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SwiftOCR is a fast and simple OCR library written in Swift. It uses a neural network for image recognition. As of now, SwiftOCR is optimized for recognizing short, one line long alphanumeric codes (e.g. DI4C9CM). We currently support iOS and OS X.


  • [x] Easy to use training class
  • [x] High accuracy
  • [x] Great default image preprocessing
  • [x] Fast and accurate character segmentation algorithm
  • [x] Add support for lowercase characters
  • [x] Add support for connected character segmentation

Why should I choose SwiftOCR instead of Tesseract?

This is a really good question.

If you want to recognize normal text like a poem or a news article, go with Tesseract, but if you want to recognize short, alphanumeric codes (e.g. gift cards), I would advise you to choose SwiftOCR because that's where it exceeds.

Tesseract is written in C++ and over 30 years old. To use it you first have to write a Objective-C++ wrapper for it. The main issue that's slowing down Tesseract is the way memory is managed. Too many memory allocations and releases slow it down.

I did some testing on over 50 difficult images containing alphanumeric codes. The results where astonishing. SwiftOCR beat Tesseract in every category.

| | SwiftOCR | Tesseract | | -------- | :-------: | :-------: | | Speed | 0.08 sec. | 0.63 sec. | | Accuracy | 97.7% | 45.2% | | CPU | ~30% | ~90% | | Memory | 45 MB | 73 MB |

How does it work?

First, SwiftOCR binarizes the input image. Afterwards it extracts the characters of the image using a technique called Connected-component labeling. Finally the seperated characters get converted into numbers which then get feed into the neural network.

How to use it?

If you ever used Tesseract you know how exhausting it can be to implement OCR into your project. SwiftOCR is the exact opposite of Tesseract. It can be implemented using just 6 lines of code.

import SwiftOCR

let swiftOCRInstance = SwiftOCR()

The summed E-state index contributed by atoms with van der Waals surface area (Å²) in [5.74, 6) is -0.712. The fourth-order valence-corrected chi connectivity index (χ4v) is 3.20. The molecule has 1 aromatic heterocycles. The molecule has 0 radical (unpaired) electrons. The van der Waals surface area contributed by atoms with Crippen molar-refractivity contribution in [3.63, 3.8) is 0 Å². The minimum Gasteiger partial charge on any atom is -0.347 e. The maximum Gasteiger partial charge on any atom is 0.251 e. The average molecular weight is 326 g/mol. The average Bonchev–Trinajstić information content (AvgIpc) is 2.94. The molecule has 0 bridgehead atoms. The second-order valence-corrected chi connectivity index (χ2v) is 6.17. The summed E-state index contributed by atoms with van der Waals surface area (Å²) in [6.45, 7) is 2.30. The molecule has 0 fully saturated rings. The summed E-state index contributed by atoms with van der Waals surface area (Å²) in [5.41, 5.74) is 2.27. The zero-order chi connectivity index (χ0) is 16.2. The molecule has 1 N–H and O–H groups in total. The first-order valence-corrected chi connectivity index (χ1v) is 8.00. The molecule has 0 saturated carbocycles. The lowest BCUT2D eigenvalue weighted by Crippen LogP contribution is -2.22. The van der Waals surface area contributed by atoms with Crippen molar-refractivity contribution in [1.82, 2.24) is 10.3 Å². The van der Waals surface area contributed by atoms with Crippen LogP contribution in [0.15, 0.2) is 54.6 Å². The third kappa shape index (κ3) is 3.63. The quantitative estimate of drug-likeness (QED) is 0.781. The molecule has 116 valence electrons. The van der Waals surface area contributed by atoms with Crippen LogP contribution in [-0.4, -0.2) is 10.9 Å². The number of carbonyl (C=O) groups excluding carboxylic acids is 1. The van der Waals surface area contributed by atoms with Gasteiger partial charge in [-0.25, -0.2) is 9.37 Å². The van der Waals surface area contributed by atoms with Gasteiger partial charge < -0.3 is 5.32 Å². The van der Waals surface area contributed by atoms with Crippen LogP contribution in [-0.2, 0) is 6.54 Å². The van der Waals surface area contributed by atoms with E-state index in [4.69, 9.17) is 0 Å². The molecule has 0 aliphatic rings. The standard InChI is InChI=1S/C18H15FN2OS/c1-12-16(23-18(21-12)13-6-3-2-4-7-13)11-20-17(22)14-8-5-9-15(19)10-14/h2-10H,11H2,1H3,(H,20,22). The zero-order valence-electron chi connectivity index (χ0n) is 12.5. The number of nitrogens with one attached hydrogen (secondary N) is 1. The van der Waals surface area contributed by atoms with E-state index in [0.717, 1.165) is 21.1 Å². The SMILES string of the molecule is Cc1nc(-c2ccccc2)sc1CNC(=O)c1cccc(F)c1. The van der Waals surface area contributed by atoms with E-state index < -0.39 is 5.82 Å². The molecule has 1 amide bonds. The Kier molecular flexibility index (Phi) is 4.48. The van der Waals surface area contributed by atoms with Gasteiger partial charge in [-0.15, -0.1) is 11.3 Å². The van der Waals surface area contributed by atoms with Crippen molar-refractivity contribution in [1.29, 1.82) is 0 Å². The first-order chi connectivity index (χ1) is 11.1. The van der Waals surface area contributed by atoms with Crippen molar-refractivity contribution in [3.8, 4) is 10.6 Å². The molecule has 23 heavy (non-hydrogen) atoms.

swiftOCRInstance.recognize(myImage) { recognizedString in

To improve your experience with SwiftOCR you should set your Build Configuration to Release.


Training SwiftOCR is pretty easy. There are only a few steps you have to do, before it can recognize a new font.

The easiest way to train SwiftOCR is using the training app that can be found under /example/OS X/SwiftOCR Training. First select the fonts you want to train from the list. After that, you can change the characters you want to train in the text field. Finally, you have to press the Start Testing button. The only thing that's left now, is waiting. Depending on your settings, this can take between a half and two minutes. After about two minutes you may manually stop the training. Pressing the Save button will save trained network to your desktop. The Test button is used for evaluating the accuracy of the trained neural network.


Here is an example image. SwiftOCR has no problem recognizing it. If you try to recognize the same image using Tesseract the output is 'LABMENSW' ?!?!?.

Image 1

This image is difficult to recognize because of two reasons:

  • The lighting is uneven. This problem is solved by the innovative preprocessing algorithm of SwiftOCR.
  • The text in this image is distorted. Since SwiftOCR uses a neural network for the recognition, this isn't a real problem. A NN is flexible like a human brain and can recognize even the most distorted image (most of the time).




The code in this repository is licensed under the Apache License, Version 2.0 (the "License");
you may not use this file except in compliance with the License.
You may obtain a copy of the License at


Unless required by applicable law or agreed to in writing, software
distributed under the License is distributed on an "AS IS" BASIS,
See the License for the specific language governing permissions and
limitations under the License.

NOTE: This software depends on other packages that may be licensed under different open source licenses.